Kené is an ancient art representing nature and the living culture of the Shipibo-Konibo people of the Amazon basin. “Kené means ‘designs’ and is the name for the geometric patterns that identify my ethnicity,” explains artist Olinda Silvano Inuma de Arias. “Kené…also summarizes the worldview, knowledge, and aesthetics of an entire people, their tradition and roots in time. It is a source of information about our origins and the close links between our community and our lands.”
Kené are inspired by the intake of plants such as Ayahuasca and Piri Piri, which Amazonian tribes have used for centuries for spiritual and religious purposes. “They guide us to tell us how we should represent the images we see,” says Olinda. Her textile products are made with 100% cotton fabric that she dyes with natural plant pigments including caoba bark, mango peel, guayaba bark, avocado beans, and almonds–all of which she gathers in the forest. Once the dye is set Olinda uses “magic mud” collected from a river for the black color in her designs, which are drawn freehand. “Finally, if I want to add embroidery, I buy the thread in stores to do it.” Jewelry is made with beads and seeds from Silvano’s home city of Pucalpa. “I create these pieces myself along with my mother, sisters, and three daughters….each of us has her own designs.”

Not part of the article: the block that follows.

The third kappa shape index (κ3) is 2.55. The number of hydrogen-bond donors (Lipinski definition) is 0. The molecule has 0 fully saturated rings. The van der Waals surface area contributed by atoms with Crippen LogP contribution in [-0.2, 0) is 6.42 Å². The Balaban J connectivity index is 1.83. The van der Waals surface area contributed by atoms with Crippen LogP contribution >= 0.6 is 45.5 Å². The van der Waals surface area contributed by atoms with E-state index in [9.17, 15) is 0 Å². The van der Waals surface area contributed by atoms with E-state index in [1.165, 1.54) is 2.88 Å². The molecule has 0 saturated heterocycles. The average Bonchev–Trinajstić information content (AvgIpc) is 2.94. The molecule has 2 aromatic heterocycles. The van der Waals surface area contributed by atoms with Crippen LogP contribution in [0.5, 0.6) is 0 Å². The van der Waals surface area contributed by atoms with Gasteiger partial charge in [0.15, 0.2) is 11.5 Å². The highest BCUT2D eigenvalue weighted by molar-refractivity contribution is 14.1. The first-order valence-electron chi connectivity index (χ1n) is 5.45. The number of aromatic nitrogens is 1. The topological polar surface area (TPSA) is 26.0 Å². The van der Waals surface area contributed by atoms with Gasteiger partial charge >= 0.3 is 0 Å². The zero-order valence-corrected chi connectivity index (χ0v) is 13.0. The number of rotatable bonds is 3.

“My mission is to make visible the role of the migrant indigenous woman and to move forward regardless of the unforeseen event…I have never given up and I am the symbol of struggle and living culture of Shipibo-Konibo. My sisters in my community and I work at home doing this because it has become a source of independence.” Olinda’s work has been displayed at the Museum of Anthropology in Vancouver, Canada, and ARCOMadrid 2019, in Madrid, Spain.
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